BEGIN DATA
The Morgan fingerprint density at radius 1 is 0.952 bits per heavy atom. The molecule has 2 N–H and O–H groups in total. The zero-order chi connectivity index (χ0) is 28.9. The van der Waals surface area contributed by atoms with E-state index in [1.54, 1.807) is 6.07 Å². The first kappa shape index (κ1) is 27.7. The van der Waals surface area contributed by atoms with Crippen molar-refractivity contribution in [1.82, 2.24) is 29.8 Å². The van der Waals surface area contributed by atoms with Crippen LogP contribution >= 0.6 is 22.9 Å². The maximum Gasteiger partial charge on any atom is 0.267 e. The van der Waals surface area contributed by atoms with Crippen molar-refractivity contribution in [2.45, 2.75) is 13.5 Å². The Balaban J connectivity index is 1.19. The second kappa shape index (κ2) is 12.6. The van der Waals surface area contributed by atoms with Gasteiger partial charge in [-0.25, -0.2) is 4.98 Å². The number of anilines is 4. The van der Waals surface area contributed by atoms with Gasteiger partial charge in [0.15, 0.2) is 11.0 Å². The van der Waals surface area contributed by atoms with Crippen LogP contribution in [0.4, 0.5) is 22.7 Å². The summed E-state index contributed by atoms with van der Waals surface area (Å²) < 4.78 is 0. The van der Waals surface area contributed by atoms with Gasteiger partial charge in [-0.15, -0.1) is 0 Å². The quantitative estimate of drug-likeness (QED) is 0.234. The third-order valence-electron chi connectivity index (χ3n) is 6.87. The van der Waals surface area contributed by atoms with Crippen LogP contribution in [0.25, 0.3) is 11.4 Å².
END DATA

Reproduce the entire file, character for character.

The Morgan fingerprint density at radius 1 is 0.952 bits per heavy atom. The molecule has 2 N–H and O–H groups in total. The zero-order chi connectivity index (χ0) is 28.9. The van der Waals surface area contributed by atoms with E-state index in [1.54, 1.807) is 6.07 Å². The first kappa shape index (κ1) is 27.7. The van der Waals surface area contributed by atoms with Crippen molar-refractivity contribution in [1.82, 2.24) is 29.8 Å². The van der Waals surface area contributed by atoms with Crippen LogP contribution >= 0.6 is 22.9 Å². The maximum Gasteiger partial charge on any atom is 0.267 e. The van der Waals surface area contributed by atoms with Crippen molar-refractivity contribution in [2.45, 2.75) is 13.5 Å². The Balaban J connectivity index is 1.19. The second kappa shape index (κ2) is 12.6. The van der Waals surface area contributed by atoms with Gasteiger partial charge in [-0.25, -0.2) is 4.98 Å². The number of anilines is 4. The van der Waals surface area contributed by atoms with Gasteiger partial charge in [0.15, 0.2) is 11.0 Å². The van der Waals surface area contributed by atoms with Crippen LogP contribution in [0.4, 0.5) is 22.7 Å². The summed E-state index contributed by atoms with van der Waals surface area (Å²) < 4.78 is 0. The van der Waals surface area contributed by atoms with Gasteiger partial charge in [-0.15, -0.1) is 0 Å². The quantitative estimate of drug-likeness (QED) is 0.234. The third-order valence-electron chi connectivity index (χ3n) is 6.87. The van der Waals surface area contributed by atoms with Crippen LogP contribution in [0.25, 0.3) is 11.4 Å².